BRUSSELS — Brussels remained on high alert Monday for a third consecutive day, with the subway closed and schools shuttered as the search continued for a key suspect in the Paris terrorist attacks.
"The operation is not over, it has to continue," Interior Minister Jan Jambon told broadcaster VRT, hours after police took into custody 16 terrorism suspects in a major sweep across the Belgian capital.
A magistrate will decide later Monday whether the 16 should remain in detention.
But the Paris suspect, 26-year-old Salah Abdeslam, remained at large.
He is believed to have taken part in the shootings and bombings that left 130 people dead in the French capital on November 13, and to then have been brought back to the Brussels area.
Some media reported that he may have fled to Germany.
Belgium's coordinating unit for threat analysis, known as OCAM, is expected to review the security situation in Brussels later in the day and decide whether to maintain the highest terrorism-alert level of 4, which indicates a "serious and immediate" threat.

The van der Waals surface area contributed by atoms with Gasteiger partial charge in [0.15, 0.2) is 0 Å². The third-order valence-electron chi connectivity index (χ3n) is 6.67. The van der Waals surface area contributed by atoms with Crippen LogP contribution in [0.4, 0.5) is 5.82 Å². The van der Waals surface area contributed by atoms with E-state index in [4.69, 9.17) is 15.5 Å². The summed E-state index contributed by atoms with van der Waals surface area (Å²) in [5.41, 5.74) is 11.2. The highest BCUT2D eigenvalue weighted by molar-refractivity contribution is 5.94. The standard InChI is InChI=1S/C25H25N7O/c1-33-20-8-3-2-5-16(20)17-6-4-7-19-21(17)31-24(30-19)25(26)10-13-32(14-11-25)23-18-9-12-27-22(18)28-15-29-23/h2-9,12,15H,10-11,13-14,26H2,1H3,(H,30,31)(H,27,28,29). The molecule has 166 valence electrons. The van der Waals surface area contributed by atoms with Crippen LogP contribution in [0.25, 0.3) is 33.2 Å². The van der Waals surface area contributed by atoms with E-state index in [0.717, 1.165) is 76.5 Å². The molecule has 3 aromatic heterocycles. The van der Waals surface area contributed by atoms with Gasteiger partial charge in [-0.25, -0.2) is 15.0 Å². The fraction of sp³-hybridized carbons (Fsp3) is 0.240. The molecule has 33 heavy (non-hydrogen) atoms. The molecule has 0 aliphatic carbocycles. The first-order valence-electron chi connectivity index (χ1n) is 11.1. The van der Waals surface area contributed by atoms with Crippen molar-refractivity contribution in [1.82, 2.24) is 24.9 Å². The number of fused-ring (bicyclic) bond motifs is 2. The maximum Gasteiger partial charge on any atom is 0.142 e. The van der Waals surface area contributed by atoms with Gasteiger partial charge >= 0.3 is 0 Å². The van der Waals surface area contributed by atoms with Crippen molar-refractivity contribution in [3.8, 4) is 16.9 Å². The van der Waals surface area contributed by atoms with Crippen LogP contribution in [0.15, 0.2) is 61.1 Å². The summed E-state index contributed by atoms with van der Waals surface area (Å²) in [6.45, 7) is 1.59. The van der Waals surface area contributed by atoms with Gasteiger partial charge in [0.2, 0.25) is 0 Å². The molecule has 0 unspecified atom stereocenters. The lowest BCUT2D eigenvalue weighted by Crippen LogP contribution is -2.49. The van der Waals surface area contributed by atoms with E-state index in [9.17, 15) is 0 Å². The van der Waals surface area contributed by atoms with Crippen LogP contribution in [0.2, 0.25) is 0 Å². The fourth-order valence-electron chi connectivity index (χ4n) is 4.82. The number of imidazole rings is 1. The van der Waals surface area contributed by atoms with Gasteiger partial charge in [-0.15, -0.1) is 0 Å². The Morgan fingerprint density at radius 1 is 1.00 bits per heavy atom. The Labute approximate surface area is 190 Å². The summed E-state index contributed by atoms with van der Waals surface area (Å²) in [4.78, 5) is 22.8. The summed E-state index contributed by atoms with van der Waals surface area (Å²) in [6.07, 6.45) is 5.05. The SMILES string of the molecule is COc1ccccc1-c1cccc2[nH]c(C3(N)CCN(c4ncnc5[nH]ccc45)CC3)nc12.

Prime Minister Charles Michel said Belgian authorities had feared that an attack similar to the one in Paris could take place in Brussels. Multiple suspects in the Paris killings had ties to the Belgian capital.
The threat level had first been raised to 4 on Saturday, leading to the closing down of markets and shopping centres, while residents were advised to avoid high-traffic areas such as stadiums and train stations.
Some Brussels-based businesses and organizations advised their employees to work from home on Monday. The EU institutions and the NATO headquarters opened, though with reinforced security measures.
Jambon told broadcaster RTBF that "the economic and social life has to continue" in Brussels.
The threat level in the rest of Belgium was at 3, which means an attack is believed to be "possible and likely." No information has been released on specific threats. Officials have only said that they had been looking for two suspected terrorists who could be armed.